Introduction: Hypertension and kidney disease have been associated with increased incidence of stroke. Renalase, a newly discovered hormone, is secreted by the kidney and circulates in blood. The aim of this study was to assess possible correlations between renalase, blood pressure, stroke, and cardiovascular status in prevalent hemodialyzed patients.
Methods: Renalase was assessed using commercially available assay. Echocardiography was performed in each patient.
Results: Serum renalase was significantly lower in patients with a history of stroke (21%) than in patients without it. Similarly, renalase was significantly lower in hypertensive patients (82%) when compared with normotensives. Serum renalase correlated with creatinine, residual renal function, and transferrin saturation. The only predictor of renalase in multiple regression analysis was the presence of hypertension explaining 90% of the renalase variations.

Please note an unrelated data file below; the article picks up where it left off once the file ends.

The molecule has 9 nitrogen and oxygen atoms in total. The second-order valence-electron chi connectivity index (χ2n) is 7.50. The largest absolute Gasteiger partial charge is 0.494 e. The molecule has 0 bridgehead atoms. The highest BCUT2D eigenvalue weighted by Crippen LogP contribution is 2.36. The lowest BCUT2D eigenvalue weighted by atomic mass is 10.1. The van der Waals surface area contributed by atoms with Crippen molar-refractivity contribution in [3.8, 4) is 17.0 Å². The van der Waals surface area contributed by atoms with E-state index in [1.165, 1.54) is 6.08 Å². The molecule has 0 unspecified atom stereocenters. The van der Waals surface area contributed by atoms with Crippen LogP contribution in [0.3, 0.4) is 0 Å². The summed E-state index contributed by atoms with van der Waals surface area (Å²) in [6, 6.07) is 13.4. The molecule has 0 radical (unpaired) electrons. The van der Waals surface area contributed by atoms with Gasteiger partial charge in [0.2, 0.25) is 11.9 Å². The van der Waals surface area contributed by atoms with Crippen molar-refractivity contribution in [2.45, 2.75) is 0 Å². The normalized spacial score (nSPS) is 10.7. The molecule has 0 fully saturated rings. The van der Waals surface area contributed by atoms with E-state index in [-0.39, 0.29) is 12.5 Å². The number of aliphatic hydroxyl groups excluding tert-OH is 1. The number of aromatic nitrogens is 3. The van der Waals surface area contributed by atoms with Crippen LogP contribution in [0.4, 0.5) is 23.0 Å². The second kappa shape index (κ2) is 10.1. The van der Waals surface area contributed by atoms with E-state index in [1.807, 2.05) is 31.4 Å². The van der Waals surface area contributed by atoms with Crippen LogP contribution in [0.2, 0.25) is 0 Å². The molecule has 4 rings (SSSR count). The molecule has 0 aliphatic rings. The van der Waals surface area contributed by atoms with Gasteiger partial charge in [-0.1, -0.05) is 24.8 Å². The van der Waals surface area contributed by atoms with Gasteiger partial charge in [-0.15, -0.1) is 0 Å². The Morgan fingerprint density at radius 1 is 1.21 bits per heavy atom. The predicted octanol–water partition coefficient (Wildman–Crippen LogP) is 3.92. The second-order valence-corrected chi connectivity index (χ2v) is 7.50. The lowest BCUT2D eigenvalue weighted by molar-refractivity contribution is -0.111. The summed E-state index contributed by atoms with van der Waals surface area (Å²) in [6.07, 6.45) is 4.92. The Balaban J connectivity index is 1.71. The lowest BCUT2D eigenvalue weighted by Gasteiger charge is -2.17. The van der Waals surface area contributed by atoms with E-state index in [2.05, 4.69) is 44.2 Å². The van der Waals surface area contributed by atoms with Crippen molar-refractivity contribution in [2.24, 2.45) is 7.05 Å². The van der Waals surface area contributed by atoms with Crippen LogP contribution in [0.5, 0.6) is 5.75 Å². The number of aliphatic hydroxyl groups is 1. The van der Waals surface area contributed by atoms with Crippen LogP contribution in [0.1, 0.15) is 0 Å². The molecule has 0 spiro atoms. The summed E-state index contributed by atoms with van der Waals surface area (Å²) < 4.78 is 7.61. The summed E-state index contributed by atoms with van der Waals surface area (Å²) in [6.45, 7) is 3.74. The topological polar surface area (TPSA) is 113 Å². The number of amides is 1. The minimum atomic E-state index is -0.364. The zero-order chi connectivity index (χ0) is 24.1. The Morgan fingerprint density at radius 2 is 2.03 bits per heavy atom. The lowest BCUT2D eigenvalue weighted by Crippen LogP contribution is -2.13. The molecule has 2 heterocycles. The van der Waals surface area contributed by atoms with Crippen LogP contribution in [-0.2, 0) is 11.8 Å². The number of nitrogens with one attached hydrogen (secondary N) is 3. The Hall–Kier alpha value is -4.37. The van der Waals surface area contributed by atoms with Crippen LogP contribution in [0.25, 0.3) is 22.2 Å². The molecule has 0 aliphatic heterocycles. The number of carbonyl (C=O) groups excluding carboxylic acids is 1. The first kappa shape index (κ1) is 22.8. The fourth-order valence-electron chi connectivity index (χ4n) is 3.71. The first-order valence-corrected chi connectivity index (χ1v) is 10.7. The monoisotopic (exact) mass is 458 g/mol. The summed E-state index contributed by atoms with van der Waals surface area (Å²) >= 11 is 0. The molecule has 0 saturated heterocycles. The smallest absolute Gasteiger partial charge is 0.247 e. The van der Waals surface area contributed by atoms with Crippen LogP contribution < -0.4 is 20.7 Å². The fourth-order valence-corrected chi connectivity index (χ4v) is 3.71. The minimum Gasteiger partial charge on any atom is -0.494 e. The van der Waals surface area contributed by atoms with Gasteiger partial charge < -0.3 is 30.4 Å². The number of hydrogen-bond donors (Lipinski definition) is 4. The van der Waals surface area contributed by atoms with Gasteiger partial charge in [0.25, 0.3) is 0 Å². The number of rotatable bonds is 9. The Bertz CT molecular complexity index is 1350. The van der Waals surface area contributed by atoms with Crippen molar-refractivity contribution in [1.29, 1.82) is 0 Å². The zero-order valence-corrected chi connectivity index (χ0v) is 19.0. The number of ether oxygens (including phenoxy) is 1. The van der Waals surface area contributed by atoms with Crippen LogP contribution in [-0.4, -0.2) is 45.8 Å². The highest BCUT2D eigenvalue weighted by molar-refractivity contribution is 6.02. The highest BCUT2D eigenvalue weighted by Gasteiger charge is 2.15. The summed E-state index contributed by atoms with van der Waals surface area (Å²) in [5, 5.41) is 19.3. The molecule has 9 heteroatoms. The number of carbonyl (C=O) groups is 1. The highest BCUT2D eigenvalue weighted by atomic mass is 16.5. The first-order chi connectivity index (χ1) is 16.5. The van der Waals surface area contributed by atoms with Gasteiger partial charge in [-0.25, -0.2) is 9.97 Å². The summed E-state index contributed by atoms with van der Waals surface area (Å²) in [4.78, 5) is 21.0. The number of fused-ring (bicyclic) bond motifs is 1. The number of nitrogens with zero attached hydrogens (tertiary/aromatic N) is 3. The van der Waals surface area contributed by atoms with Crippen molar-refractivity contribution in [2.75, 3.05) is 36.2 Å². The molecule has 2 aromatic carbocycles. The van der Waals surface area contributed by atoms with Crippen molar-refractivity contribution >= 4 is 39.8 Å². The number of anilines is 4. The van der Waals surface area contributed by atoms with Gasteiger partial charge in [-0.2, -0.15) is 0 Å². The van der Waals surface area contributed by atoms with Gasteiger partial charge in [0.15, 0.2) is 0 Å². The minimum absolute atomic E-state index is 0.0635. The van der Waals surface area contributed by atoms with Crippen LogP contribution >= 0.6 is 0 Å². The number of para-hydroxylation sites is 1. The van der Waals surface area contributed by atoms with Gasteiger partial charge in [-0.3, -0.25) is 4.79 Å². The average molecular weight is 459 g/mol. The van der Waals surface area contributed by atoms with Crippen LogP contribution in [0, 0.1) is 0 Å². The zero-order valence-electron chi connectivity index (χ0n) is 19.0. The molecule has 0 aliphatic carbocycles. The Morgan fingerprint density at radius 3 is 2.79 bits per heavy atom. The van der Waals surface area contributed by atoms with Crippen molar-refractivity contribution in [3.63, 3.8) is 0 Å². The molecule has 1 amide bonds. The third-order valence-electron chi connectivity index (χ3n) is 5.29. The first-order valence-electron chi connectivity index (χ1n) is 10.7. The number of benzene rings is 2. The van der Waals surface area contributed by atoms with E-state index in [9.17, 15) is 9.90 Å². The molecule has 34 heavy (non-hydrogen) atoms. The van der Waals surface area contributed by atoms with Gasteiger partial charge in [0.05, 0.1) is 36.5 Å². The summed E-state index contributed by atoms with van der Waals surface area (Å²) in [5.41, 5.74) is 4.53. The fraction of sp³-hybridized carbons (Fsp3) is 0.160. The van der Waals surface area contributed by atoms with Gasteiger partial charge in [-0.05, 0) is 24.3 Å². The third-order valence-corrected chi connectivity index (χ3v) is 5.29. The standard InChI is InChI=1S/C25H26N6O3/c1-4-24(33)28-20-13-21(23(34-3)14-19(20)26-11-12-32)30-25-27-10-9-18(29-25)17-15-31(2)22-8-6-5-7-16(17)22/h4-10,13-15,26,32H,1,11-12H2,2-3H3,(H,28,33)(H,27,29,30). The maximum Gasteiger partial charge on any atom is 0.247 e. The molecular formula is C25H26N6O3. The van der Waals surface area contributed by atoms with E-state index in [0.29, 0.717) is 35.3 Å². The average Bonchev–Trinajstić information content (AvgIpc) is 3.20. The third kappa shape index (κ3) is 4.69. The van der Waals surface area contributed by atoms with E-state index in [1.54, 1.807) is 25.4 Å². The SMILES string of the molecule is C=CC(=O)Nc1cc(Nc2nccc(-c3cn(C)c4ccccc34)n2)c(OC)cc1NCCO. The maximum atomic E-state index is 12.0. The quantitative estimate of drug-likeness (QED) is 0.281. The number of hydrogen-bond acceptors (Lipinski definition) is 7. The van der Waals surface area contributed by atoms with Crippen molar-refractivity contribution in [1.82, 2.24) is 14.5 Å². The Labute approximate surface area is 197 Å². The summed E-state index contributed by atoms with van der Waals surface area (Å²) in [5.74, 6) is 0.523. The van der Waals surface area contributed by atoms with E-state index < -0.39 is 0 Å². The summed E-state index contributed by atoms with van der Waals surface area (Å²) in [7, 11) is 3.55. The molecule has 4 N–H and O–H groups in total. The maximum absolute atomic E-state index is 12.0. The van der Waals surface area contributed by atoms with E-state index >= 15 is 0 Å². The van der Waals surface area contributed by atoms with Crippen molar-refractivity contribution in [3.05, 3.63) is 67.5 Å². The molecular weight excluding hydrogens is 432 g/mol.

Conclusions: Our preliminary results suggest that renalase, probably due to the sympathetic nervous system hyperactivity, could be associated with hypertension and cardiovascular complications, including stroke in hemodialyzed patients. However, further studies are needed to establish the possible role of renalase in these complications. Renalase is "a new postulated therapeutic target."